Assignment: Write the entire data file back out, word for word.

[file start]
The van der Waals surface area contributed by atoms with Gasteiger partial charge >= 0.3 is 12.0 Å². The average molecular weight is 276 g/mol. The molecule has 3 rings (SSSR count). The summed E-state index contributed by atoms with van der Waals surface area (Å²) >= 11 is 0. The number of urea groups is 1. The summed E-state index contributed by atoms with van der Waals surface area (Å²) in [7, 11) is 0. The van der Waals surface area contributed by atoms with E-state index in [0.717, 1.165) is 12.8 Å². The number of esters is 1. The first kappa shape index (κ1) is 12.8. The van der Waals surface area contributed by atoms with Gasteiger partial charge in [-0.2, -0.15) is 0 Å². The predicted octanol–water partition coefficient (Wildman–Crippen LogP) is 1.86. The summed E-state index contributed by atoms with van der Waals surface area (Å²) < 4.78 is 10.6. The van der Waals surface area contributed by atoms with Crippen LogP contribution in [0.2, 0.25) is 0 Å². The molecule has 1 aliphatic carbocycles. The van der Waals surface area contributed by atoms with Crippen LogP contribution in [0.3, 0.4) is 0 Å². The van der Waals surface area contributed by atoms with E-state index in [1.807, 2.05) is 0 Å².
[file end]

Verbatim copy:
The van der Waals surface area contributed by atoms with Gasteiger partial charge >= 0.3 is 12.0 Å². The average molecular weight is 276 g/mol. The molecule has 3 rings (SSSR count). The summed E-state index contributed by atoms with van der Waals surface area (Å²) >= 11 is 0. The number of urea groups is 1. The summed E-state index contributed by atoms with van der Waals surface area (Å²) in [7, 11) is 0. The van der Waals surface area contributed by atoms with E-state index in [0.717, 1.165) is 12.8 Å². The number of esters is 1. The first kappa shape index (κ1) is 12.8. The van der Waals surface area contributed by atoms with Gasteiger partial charge in [-0.2, -0.15) is 0 Å². The predicted octanol–water partition coefficient (Wildman–Crippen LogP) is 1.86. The summed E-state index contributed by atoms with van der Waals surface area (Å²) < 4.78 is 10.6. The van der Waals surface area contributed by atoms with Crippen LogP contribution in [0.2, 0.25) is 0 Å². The molecule has 1 aliphatic carbocycles. The van der Waals surface area contributed by atoms with Crippen LogP contribution in [0.3, 0.4) is 0 Å². The van der Waals surface area contributed by atoms with E-state index in [1.807, 2.05) is 0 Å².